The Rackmount Solid-State Recorder Serves As Cassette/DAT/MD Replacement, PC-Based Workstation
The Marantz PMD570 rackmount solid-state recorder is a new breed of broadcast equipment. This standalone device operates as a hybrid between cassette/DAT/MD recorders and as a PC-based digital audio workstation. One way to look at the PMD570 is to see it as a DAW with a dedicated interface to emulate the simplicity and functionality of traditional recorders, but with potential for greater flexibility.
The unit is not a DAW replacement, but rather a significant enhancement to tape-based decks. It works well as a standalone, but the real proof-of-concept comes when integrated with computer-based production setups.
‘More than a sidekick’
The PMD570 builds on the success of the PMD670 field recorder. The basic functions of the PMD570 are nearly identical, although it is repackaged into a 1 RU form factor.
Product CapsuleTHUMBS UP:
Static RAM recorder; no moving parts, tape heads, etc.
Excellent audio quality
Ease of operation
Slow USB 1.1 connection
CONTACT: D&M Professional in Illinois at (866) 405-2154 or visit www.d-mpro.com
Foremost, both models store audio data on affordable Compact Flash (CF) cards, leaving legacy magnetic media behind. That alone makes either unit an attractive upgrade for those still using analog cassettes or DAT recorders.
The selection of recording formats including MP2, MP3, WAV and BWF open up a range of sample and bit rates suitable for most radio applications. The I/O between the units also is similar, with unbalanced RCA analog I/O, RCA SPDIF, a digital USB 1.1 connector and balanced XLR analog inputs.
For a news operation armed with PMD670 recorders, a rackmount version in the studio that can read the field recorder’s track marks makes sense. Standardizing on the Marantz gear means that there is no need to plug anything in to the studio production setup, other than the removable CF card. EDLs recorded in the field can be read in the studio deck. For news operations gathering speedy sound bytes with end-to-end digital production, the PMD670 is your front end in the field, the PMD570 in the studio.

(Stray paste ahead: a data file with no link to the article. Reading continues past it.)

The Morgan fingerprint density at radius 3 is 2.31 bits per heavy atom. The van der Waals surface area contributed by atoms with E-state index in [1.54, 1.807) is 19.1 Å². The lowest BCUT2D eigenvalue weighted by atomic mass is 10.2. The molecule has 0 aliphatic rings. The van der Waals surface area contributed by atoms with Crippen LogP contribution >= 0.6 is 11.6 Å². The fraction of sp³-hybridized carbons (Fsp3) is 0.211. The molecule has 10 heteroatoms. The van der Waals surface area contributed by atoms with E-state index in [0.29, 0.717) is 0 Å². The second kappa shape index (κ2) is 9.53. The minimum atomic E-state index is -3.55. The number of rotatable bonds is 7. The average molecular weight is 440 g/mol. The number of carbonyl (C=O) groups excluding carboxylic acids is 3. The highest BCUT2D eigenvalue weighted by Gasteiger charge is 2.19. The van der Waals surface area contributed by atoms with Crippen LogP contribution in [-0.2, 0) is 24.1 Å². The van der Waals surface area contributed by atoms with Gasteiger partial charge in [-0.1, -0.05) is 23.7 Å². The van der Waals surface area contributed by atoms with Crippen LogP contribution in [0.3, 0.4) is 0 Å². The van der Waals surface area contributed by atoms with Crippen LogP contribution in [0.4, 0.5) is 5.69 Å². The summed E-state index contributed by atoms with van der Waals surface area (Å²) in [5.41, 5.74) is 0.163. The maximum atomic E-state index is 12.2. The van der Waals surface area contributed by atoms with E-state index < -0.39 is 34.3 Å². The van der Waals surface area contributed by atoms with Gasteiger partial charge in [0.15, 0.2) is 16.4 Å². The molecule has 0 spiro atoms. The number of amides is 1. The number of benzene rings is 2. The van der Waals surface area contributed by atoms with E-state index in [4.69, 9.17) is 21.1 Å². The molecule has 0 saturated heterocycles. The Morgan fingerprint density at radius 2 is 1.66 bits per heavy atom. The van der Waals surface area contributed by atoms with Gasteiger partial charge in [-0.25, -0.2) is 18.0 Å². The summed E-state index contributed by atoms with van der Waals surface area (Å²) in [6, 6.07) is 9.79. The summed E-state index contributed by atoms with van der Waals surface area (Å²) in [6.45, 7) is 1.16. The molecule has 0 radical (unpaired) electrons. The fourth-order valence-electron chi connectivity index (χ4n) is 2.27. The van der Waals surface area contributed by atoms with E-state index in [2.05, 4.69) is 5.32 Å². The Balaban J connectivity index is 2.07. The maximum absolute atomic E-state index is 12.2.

But the PMD570 is intended to be more than a sidekick to the field recorder. It adds important extras to the PMD670 so it serves as a next-generation cassette/DAT/MD recorder replacement. An RS-232C port enables complete PC computer control through a simple utility program. Also, the unit can be set to capture feeds automatically either by programming it for a specific time or to trigger recording whenever sound comes down the line.
With a large CF card and a low bit rate, an enormous amount of airtime can be logged. A 1 GB card recording at the highest MP3 compression setting (32 kbps mono) can capture nearly 71 hours.
A first look at the control panel of the PMD570 may be a bit confusing to the neophyte. It looks similar to the standard tape recorder interface, but with a few mysterious additions. While broadcast engineers will find working through the menu-driven interface easy in setting recording format and quality, air staff might find the task a bit challenging.
Fortunately, the PMD570 lets you program presets so it is easy to switch between inputs and recording formats. Instead of asking less technically sophisticated staff to figure out the bits and bytes of audio compression, they just snap the “rec level/select” knob to the proper preset to get going. Add the PC-based software controls (sorry, no Mac version yet) through the RS-232C and you have remote operation. A wired remote will be offered.
Recordings made through balanced XLR or unbalanced RCA inputs are as clean and crisp as the quality of the audio format chosen. Even when driven into overmodulation with an archived cassette recording turned up too high, the PMD570 rendered a nice, unclipped-sounding digital audio file. Basically, it lives up to the promise of creating computer-based audio without a computer.
When I first heard about the PMD570, I didn’t understand the idea of it. If you’re doing digital recording in the studio, why not use a DAW?
But after seeing it in operation, I appreciate the appeal that this will have used in tandem with the matching field recorder, and as a standalone. It effectively bridges the gap between rackmount recorders developed in the analog era and our computer-based production.
That being said, I would suggest a few changes or upgrades to realize its potential fully.
First, it would make sense to add balanced XLR analog outs. That is, after all, standard on the decks PMD570 replaces. This is a moot point for those transferring audio digitally through the USB connection, as the analog outs are just used for monitoring anyway. In that case, why not upgrade the USB 1.1 connector from the field recorder into USB 2.0 or Firewire (IEEE-1394)?
When you start using large CF cards (first accessory – a larger card than the 64 meg included), moving large files over the slower USB standard is unnecessarily time-consuming. Given that the PMD570 supports FAT 32 to work with CF cards over 2 GB, having a fatter data pipe is appropriate.
The last item on the wish list to make the unit up-to-speed with current computer technology is to swap the RS-232C control interface for an Ethernet connector. If the PMD570 were an IP device, remote operation would be enormously expanded. Instead of having a single control from a single computer through a dedicated cable, a Web interface could access the unit throughout a facility – and beyond. Oh, and with a gigabit Ethernet interface, you also can toss out the USB 1.1 connector altogether.
The PMD570 marks a significant evolution in the rackmount recorder. Anyone in the market considering cassette/DAT/MD units would do well to check this out.